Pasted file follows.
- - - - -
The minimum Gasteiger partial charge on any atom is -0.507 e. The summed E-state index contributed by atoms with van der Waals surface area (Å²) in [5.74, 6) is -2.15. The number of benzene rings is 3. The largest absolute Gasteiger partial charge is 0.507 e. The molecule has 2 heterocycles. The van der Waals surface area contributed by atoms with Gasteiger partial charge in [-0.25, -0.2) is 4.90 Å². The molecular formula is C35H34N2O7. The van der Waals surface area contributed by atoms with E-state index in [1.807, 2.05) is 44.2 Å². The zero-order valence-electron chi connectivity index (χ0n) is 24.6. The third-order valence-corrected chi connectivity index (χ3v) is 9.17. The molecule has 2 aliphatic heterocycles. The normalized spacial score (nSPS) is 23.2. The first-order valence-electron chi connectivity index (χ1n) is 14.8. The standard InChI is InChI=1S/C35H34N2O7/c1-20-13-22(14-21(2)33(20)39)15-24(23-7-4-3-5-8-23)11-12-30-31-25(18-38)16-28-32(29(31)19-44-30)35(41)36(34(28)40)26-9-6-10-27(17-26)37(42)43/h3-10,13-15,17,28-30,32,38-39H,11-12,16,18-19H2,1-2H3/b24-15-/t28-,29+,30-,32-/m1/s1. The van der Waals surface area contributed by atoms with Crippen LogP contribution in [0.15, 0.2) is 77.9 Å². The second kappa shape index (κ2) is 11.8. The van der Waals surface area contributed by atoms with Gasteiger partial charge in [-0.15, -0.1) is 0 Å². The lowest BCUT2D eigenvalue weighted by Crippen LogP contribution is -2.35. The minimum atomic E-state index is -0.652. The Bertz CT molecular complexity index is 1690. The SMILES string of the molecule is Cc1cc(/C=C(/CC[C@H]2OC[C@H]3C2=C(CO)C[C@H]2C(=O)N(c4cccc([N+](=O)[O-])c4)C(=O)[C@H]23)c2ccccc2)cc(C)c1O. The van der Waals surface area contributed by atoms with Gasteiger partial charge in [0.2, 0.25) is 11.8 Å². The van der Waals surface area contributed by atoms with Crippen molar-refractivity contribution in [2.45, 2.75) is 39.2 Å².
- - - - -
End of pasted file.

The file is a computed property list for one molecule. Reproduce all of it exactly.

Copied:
The minimum Gasteiger partial charge on any atom is -0.507 e. The summed E-state index contributed by atoms with van der Waals surface area (Å²) in [5.74, 6) is -2.15. The number of benzene rings is 3. The largest absolute Gasteiger partial charge is 0.507 e. The molecule has 2 heterocycles. The van der Waals surface area contributed by atoms with Gasteiger partial charge in [-0.25, -0.2) is 4.90 Å². The molecular formula is C35H34N2O7. The van der Waals surface area contributed by atoms with E-state index in [1.807, 2.05) is 44.2 Å². The zero-order valence-electron chi connectivity index (χ0n) is 24.6. The third-order valence-corrected chi connectivity index (χ3v) is 9.17. The molecule has 2 aliphatic heterocycles. The normalized spacial score (nSPS) is 23.2. The first-order valence-electron chi connectivity index (χ1n) is 14.8. The standard InChI is InChI=1S/C35H34N2O7/c1-20-13-22(14-21(2)33(20)39)15-24(23-7-4-3-5-8-23)11-12-30-31-25(18-38)16-28-32(29(31)19-44-30)35(41)36(34(28)40)26-9-6-10-27(17-26)37(42)43/h3-10,13-15,17,28-30,32,38-39H,11-12,16,18-19H2,1-2H3/b24-15-/t28-,29+,30-,32-/m1/s1. The van der Waals surface area contributed by atoms with Crippen LogP contribution in [0.15, 0.2) is 77.9 Å². The second kappa shape index (κ2) is 11.8. The van der Waals surface area contributed by atoms with Gasteiger partial charge in [-0.15, -0.1) is 0 Å². The lowest BCUT2D eigenvalue weighted by Crippen LogP contribution is -2.35. The minimum atomic E-state index is -0.652. The Bertz CT molecular complexity index is 1690. The SMILES string of the molecule is Cc1cc(/C=C(/CC[C@H]2OC[C@H]3C2=C(CO)C[C@H]2C(=O)N(c4cccc([N+](=O)[O-])c4)C(=O)[C@H]23)c2ccccc2)cc(C)c1O. The van der Waals surface area contributed by atoms with Gasteiger partial charge in [0.2, 0.25) is 11.8 Å². The van der Waals surface area contributed by atoms with Crippen molar-refractivity contribution in [2.45, 2.75) is 39.2 Å².